THOUGH still low, technology and communication experts in the country are seeing signs of increased cyber crimes like bullying, harassing and stalking if the use of the internet is not controlled.
Speaking exclusively to the 'Sunday News,' the Head of Corporate Communications at the Tanzania Communications Regulatory Authority (TCRA), Mr Innocent Mungy, said that whilst there are many crimes using the internet as a platform, incidents of cyber bullying are still very small.
"Due to ignorance, a lot of people today think when they have been swindled online through various social media, they have been cyber bullied but this isn't so.
There are certain elements that qualify as bullying and evidence shows the levels are still small but will increase with time," he said. Stopcyberbullying.org website defines cyber bullying as when a child, preteen or teen is tormented, threatened, harassed, humiliated, embarrassed or otherwise targeted by another child, preteen or teen using the internet, interactive and digital technologies or mobile phones.
It has to have a minor on both sides or at least have been instigated by a minor against another minor. Once adults become involved, it is plain and simple cyber-harassment or cyber stalking.
Adult cyber-harassment or cyber stalking is never called cyber bullying. In a recent incident that left a young lady dead and that created quite a stir in many social media networks, many users christened the incident as 'cyber bullying' calling various authorities to take action.
Mr Mungy said that there was no law in the country that is specific to cyber bullying because the law is universal and that irrespective of where a person is insulted or degraded, whether on the sidewalk or online, it is against the law and therefore punishable.
"Whilst cyber bullying is seen to be at a minimal, cyber stalking and harassment is something we are increasingly seeing on social media, cases of cyber bullying can be sought at the cyber crime unit of the police," he said.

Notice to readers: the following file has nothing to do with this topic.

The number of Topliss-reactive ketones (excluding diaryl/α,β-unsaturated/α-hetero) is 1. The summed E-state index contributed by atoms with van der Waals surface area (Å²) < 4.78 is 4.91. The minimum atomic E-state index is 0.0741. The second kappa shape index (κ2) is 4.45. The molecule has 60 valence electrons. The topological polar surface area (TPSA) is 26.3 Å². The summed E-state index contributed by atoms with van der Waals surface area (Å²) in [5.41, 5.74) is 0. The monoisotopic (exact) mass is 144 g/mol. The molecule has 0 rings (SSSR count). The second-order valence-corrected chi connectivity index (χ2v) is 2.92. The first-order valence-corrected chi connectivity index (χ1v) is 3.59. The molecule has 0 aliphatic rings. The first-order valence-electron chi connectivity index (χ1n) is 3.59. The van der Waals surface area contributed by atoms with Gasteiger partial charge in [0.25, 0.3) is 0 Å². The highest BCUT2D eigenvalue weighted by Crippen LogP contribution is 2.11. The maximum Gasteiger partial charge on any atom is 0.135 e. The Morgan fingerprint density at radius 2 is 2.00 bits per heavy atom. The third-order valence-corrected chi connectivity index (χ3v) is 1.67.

According to Domestic Violence Resource Centre Victoria website, cyber harassment is not just about being teased - it's repeated behaviour that is designed to humiliate, control or scare the person being targeted and is not legal or alright, while if someone keeps contacting you on Facebook or any kind of online site and it's making you scared and upset, it sounds like you're being stalked.
Mr Mungy said that as a country, Tanzania has leapfrogged technology and that technology advancement and development is catching up with us instead of the other way round.
"The challenge to stop these crimes starts with us and the media; they have to play a part in this. At the moment it is not a catastrophe because only between 17 and 20 per cent are internet users mostly aged between 18 and 25 and these are abusers," he said.
He cautioned users to be careful who they befriend online because one can't guarantee identity. Online, he noted, there are predators, bad people, thieves, prostitutes, con artists who use it as a platform to do what they would have done physically. "Our online presence affects our being, meaning that our character profile.
If you upload inappropriate pictures, people will harass you and later you will come to claim that you were bullied yet you caused it, let's be smart, use communication for good, it's good to make friends online because having an enemy online can be your enemy physically," he advised.
A cyber crime expert, Mr Sebastian Marondo, said that one advantage cyber bullies have is that they can operate under the anonymity of not being able to be seen.
"Cyber bullying unlike ordinary bullying is a practice that's difficult to control given the fact that it relies on the internet and like other forms of technology that require communication or sending files.
The government is supposed to enact laws protecting internet users, mobile phone subscribers from fraudsters, stalkers and in general unwelcomed callers," he urged.
He called on mobile phone companies to create platforms for reporting and penalising callers who misbehave in mobile communication. For instance, telecom companies can block numbers that have been identified as abusive to others.
The Dar Teknohama Business Incubator Chief Executive Officer, Eng. George Mulamula, told this paper that schools can be very effective brokers in working with parents to stop and remedy cyber bullying as well as educate students on cyber ethics and laws.
Eng. Mulamula commended TCRA for doing a good job in trying to educate the public on the correct use of digital communication technologies and have even gone on road shows around the country, educating users on best practices on the use of cell phones and the internet.
"Parents can help stop cyber bullying. You can start by talking to kids about the issue and teaching them the rules that will help prevent cyber bullying from happening to them or someone they know," he advised.
During the first ever cyber crime conference in Dar es Salaam earlier this year, the government said it is planning to enact three laws on data, internet business and cyber crime in a bid to eradicate cyber crime in the country.
SOURCE: Daily News